One of the simplest variations of the bullet chart combines a bar chart (representing performance) with a target marker as shown below. 


To simplify interpretation, the performance measure in the chart can be shaded green for met targets or red for missed ones. This visual cue helps readers quickly scan numerous categories, as seen below. 


3.4 Performance & benchmark measures as markers   

When we cannot start the Y-axis at zero (for example, when the target & performance markers are too close to each other), we may avoid truncated performance bars – which may be misleading – and instead, opt for ‘X’-shaped markers. As the performance bars rely on their height for interpretation, truncated bars in this instance can be misleading.


The performance markers can also be colored to help the user quickly understand which categories have performance exceeding the benchmarks. For example, the chart below immediately tells us that only Metric B has met the target. 


3.5 Integrated variance bar 

Another type of bullet chart is the integrated variance bar, which shows shortfalls (in red) or excesses (in green).  

For example, in the South region below, the target of 55 was exceeded with a value of 70, shown in green. In contrast, the North region fell short by 20, highlighted in red. 


3.6 100% bullet chart

The IBCS-recommended bullet chart normalizes all targets to 100%, aligning their targets regardless of magnitude. Green and red bars are indicative of % variance or deviation, showing overachievement in green and underachievement in red. 


3.7 Multiple comparative measures

Bullet charts can display multiple comparative measures using markers of different shapes. For example, the chart below uses a triangular marker for the previous year's value and a line marker for the target. 


Another option to show two comparative measures is the overlapped integrated variance bar. This chart is similar to the integrated variance bar discussed above but adds an overlapped white bar representing the second comparative measure just behind the integrated variance bar. 


3.8 Bullet charts without target marker

Sometimes, we assess values based on subjective criteria rather than specific targets. In such cases, we can skip the marker indicating the target and use just the qualitative bands instead.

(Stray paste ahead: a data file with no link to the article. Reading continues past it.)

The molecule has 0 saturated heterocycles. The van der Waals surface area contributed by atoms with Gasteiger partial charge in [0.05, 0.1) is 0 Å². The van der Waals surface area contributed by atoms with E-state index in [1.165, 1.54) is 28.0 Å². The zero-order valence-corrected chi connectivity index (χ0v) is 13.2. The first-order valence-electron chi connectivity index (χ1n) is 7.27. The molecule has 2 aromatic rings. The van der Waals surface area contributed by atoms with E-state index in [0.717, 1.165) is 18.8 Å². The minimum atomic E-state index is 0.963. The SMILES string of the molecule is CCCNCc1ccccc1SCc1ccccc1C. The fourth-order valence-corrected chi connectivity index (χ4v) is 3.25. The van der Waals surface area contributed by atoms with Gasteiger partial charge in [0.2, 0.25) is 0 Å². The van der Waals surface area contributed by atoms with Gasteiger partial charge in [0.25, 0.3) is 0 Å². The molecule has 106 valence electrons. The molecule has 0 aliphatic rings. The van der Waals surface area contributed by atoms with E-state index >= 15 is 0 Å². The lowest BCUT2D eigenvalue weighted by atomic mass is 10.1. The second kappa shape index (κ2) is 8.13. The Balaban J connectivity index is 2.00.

4. Bullet chart best practices

Implementing best practices when creating bullet charts can significantly enhance their effectiveness in conveying information. By following these best practices, you can ensure that your bullet charts are clear, informative, and impactful. See some best practices below.

4.1 Start the axis from zero if using a bar for the performance measure

Look at these two charts, they show the same insights but with one crucial difference: the vertical axis starts at zero for the first chart but not for the second.

A user looking at the second chart is likely to assume that Metric B is almost three times the size of Metric A, which would be a misinterpretation of the data.


4.2 Use a marker if the axis does not start at zero

Sometimes, it is not ideal to start the y-axis at zero. For example, when we have extremely large values that are all closely clustered, we may want to “zoom in” by truncating the y-axis. In such cases, we may use markers instead of bars to denote the performance measure as seen here.

Readers then use the marker's position to read values. This helps when values are large but close together, like in the image below. Here, the “X” marker indicates the actual values.


4.3 Use color sparingly

Color helps highlight specific parts of a chart, but using too much color can be distracting.


Instead, use different intensities of the same hue, along with a legend showing what each intensity represents, as seen below.


4.4 Ensure sufficient contrast between the hues

Choose colors that clearly distinguish between the comparison bands and the performance bar. Ensure enough contrast between the bands themselves to accurately gauge their ranges.


4.5 Don’t use more than 5 qualitative ranges

Keep comparison bands to a maximum of five. This ensures enough contrast between bands for clarity and makes it easier to see the performance bar against darker bands, as seen below.


4.6 Use color blind-friendly colors

While we try to limit our usage of color to parts of the chart, we wish to draw attention to, in cases where it is necessary to use color, consider using a color-blind-friendly scheme, like the orange and blue palette used below.

colorblind friendly bullet chart

4.7 Reverse the qualitative ranges for negative values/not-to-exceed targets

Targets aren't always about hitting a goal; they can also set upper limits, like for costs or defects. This is a case where lower numbers are more desirable, and we may reverse the qualitative scale to use lighter shades for lower numbers as shown. This is also applicable to negative figures, such as expenses.


4.8 Add a second comparative measure if necessary

A bullet chart lets us compare different measures, like actual values against forecasts, targets, or previous year values. We can even add a second comparison with markers like ellipses or triangles.

For example, this chart compares current year values with targets (line marker) and previous year values (triangle marker).


4.9 Normalize the target marker